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A variety of inter-related factors affect the towing capacity of a vehicle.
Factors that affect towing capacity
By Bill Roebuck
A typical sedan can tow a load--say a small boat on a trailer--weighing about 1,000 lb (450 kg), while larger cars and minivans can offer 3,500 lb or so. Light pickup trucks and SUVs may even tow more--even in the 5,000 lb. Heavy duty trucks even more.
What makes the difference?
It isn't just horsepower or torque of the engine, although they certainly are key factors, according to Richard James, a spokesman for General Motors of Canada. Towing capacity also is affected by other inter-related components, such as the configuration of the engine, such as whether it has overhead camshafts versus overhead valves.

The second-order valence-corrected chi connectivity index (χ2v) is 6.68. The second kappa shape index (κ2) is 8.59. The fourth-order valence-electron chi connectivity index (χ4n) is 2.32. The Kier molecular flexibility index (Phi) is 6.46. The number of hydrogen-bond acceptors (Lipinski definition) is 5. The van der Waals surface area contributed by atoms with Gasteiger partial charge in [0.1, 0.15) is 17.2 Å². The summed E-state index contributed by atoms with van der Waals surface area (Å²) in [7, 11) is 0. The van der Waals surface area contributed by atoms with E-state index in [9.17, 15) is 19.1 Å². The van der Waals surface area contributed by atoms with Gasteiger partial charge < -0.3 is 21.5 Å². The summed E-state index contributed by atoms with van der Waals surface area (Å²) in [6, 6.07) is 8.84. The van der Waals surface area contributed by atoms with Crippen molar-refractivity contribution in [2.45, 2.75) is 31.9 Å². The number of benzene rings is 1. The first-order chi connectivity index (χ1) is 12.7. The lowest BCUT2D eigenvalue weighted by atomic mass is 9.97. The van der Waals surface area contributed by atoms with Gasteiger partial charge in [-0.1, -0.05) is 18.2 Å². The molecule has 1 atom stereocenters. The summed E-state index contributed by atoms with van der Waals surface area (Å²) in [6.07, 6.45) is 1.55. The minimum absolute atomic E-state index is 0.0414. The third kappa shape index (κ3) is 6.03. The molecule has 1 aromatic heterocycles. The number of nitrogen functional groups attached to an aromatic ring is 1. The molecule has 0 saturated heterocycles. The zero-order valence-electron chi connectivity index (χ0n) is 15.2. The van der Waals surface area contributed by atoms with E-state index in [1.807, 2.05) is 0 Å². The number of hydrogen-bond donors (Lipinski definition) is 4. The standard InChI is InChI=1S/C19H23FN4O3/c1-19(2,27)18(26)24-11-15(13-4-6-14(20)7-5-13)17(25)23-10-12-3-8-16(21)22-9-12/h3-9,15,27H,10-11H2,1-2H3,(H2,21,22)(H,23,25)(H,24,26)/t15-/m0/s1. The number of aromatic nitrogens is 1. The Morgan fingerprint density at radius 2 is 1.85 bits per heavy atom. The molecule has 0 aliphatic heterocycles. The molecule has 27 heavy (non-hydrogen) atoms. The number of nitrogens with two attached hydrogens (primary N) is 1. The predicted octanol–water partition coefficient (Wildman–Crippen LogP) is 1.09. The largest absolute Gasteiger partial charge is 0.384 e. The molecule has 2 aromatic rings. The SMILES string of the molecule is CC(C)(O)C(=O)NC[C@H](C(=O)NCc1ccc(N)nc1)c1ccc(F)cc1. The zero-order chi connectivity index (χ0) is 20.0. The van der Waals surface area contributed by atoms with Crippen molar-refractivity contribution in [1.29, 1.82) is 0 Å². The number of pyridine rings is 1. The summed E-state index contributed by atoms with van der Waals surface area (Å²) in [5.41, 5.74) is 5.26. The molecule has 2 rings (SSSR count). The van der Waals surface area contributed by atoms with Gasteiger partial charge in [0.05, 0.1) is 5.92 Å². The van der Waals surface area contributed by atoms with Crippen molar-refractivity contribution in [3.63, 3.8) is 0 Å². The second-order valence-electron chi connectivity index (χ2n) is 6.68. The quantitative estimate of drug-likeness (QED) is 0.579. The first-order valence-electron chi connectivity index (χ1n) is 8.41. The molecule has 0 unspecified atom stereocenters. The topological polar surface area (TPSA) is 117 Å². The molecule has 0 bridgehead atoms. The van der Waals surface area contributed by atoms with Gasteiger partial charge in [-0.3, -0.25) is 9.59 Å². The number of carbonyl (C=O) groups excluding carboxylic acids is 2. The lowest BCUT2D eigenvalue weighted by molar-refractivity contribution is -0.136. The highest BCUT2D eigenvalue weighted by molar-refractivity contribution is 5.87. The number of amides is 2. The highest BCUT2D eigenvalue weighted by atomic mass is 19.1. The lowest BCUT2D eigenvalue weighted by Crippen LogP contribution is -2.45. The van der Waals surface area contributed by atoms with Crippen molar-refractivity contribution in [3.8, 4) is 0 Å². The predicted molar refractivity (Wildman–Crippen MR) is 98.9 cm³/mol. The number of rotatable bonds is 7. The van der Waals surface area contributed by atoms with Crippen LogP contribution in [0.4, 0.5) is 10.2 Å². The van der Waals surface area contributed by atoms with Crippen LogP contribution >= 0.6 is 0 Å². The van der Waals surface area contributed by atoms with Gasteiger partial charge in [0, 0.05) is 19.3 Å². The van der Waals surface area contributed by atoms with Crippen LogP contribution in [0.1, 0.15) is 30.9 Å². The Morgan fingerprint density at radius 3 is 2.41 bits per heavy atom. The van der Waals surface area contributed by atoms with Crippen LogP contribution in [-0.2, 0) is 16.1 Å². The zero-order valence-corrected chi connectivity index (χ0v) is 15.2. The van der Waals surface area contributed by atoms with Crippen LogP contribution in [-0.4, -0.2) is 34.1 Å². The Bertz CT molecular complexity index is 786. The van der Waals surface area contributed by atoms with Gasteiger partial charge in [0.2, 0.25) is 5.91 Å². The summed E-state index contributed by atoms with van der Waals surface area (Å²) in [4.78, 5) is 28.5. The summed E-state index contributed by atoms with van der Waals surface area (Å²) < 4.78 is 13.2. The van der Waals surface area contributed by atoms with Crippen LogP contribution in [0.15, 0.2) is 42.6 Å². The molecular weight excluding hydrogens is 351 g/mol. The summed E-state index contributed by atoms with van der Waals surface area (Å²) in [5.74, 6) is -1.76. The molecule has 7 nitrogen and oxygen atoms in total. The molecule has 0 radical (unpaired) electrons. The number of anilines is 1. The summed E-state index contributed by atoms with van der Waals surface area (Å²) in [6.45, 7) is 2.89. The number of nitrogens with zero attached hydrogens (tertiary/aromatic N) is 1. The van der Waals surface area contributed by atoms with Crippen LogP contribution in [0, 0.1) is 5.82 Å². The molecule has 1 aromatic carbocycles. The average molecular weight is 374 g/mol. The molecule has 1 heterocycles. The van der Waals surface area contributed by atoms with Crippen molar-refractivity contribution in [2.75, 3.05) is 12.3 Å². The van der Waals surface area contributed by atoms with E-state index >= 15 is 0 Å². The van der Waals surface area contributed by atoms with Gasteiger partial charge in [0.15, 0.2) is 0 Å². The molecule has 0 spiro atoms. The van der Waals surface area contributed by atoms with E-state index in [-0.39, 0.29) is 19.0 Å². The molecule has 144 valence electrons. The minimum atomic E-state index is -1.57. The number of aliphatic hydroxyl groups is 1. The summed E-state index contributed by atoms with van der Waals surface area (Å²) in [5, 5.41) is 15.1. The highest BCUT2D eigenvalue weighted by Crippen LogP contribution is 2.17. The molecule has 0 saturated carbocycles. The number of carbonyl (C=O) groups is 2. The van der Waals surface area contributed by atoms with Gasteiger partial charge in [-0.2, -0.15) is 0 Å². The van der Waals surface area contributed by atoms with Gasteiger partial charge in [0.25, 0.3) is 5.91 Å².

Other factors include the axle ratio; transmission configuration (rear- versus front-wheel drive); engine, transmission and oil cooling equipment; frame design; unibody structural integrity -- primarily at the hitch-to-car mounting location; wheel, tire and suspension load ratings; brake size and material; and electrical systems to handle lights and possibly brakes on the trailer.
Manufacturers build in less or greater towing capacity based on the likelihood of the vehicle to be used for towing, based on customer profiles and demographics.
© Copyright Bill Roebuck, CarTest.ca 2002.